WMUR won’t air ‘Saving Private Ryan’
NEW YORK (AP) – More than 20 ABC affiliates around the country, including WMUR-TV of Manchester, N.H., have announced that they won’t take part in the network’s Veterans Day airing of “Saving Private Ryan,” saying the acclaimed film’s violence and language could draw sanctions from the Federal Communications Commission.
The decisions mark a twist in the conflict over the aggressive stand the FCC has taken against obscenity and profanity since Janet Jackson flashed the world during the last Super Bowl halftime show.
Steven Spielberg’s Oscar-winning movie aired on ABC with relatively little controversy in 2001 and 2002, but station owners – including several in large markets – are unnerved that airing it Thursday could bring federal punishment. The film includes a violent depiction of the D-Day invasion and profanity.
“It would clearly have been our preference to run the movie. We think it’s a patriotic, artistic tribute to our fighting forces,” Ray Cole, president of Citadel Communications, told AP Radio. The company owns three ABC affiliates in the Midwest.
Other stations choosing to replace the movie with other programming are located in Atlanta, Dallas, Honolulu, New Orleans, Milwaukee, Phoenix, Orlando, Fla., and Charlotte, N.C. They are owned by a variety of companies, including Cox Television, Tribune Broadcasting Corp., Hearst-Argyle Television Inc., Belo Corp. and Sinclair Broadcast Group.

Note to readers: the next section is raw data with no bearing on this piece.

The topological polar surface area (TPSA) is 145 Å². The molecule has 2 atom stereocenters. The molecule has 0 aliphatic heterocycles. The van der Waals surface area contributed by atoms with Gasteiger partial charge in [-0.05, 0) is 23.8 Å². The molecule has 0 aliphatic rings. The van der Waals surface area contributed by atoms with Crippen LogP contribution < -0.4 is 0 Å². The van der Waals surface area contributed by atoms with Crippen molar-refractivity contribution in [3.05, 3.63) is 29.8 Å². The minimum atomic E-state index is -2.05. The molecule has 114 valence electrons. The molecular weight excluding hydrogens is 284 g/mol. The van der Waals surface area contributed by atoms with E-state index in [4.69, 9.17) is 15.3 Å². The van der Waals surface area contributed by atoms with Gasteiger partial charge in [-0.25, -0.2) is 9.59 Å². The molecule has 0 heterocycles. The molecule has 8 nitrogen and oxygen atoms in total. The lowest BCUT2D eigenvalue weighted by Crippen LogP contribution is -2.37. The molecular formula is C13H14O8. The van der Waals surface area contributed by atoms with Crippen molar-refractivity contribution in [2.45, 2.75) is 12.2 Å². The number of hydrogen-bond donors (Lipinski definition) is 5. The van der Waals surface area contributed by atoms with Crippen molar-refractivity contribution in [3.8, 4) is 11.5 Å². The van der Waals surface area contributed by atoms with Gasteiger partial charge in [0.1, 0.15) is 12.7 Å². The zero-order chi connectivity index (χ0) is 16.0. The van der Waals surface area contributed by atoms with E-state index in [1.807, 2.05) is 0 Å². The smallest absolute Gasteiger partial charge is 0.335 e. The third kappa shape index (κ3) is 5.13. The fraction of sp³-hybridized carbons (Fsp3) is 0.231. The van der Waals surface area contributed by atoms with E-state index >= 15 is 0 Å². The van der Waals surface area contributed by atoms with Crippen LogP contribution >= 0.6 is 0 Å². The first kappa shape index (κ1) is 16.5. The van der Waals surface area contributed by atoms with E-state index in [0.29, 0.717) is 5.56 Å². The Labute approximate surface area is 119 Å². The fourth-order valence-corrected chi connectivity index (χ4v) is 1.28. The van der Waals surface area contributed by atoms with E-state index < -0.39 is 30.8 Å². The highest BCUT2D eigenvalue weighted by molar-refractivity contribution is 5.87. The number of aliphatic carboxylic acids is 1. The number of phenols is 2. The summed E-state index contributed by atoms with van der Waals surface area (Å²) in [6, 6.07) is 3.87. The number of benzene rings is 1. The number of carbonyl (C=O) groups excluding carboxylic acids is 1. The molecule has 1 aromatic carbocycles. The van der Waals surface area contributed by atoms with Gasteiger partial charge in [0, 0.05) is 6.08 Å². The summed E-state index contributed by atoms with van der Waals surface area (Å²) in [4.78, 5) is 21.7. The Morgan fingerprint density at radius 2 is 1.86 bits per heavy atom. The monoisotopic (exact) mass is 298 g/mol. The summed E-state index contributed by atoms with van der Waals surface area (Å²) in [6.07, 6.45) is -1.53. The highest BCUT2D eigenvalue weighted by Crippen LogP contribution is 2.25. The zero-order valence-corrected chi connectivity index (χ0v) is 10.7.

“We regret that the FCC, given its current timidity in dealing in this area, would not grant an advance waiver, which would have allowed stations like ours to run it without any question or any concern,” Cole said.
In a statement on WSB-TV’s Web site, the Atlanta station’s vice president and general manager, Greg Stone, cited a March ruling in which the FCC said an expletive uttered by rock star Bono during NBC’s live airing of the 2003 Golden Globe Awards was both indecent and profane.
The agency made it clear then that virtually any use of the F-word – which is used repeatedly in “Saving Private Ryan” – was inappropriate for over-the-air radio and television.
The Bono case “reversed years of prior policy that the context of language matters,” Stone said. He added that broadcasters could not get any clarification from the FCC on whether the movie violates the standard.
ABC, which broadcast the film uncut in 2001 and 2002, issued a statement saying it is proud to broadcast it again. The network’s contract with director Spielberg stipulates that the film cannot be edited.
“As in the past, this broadcast will contain appropriate and clear advisories and parental guidelines,” the statement said.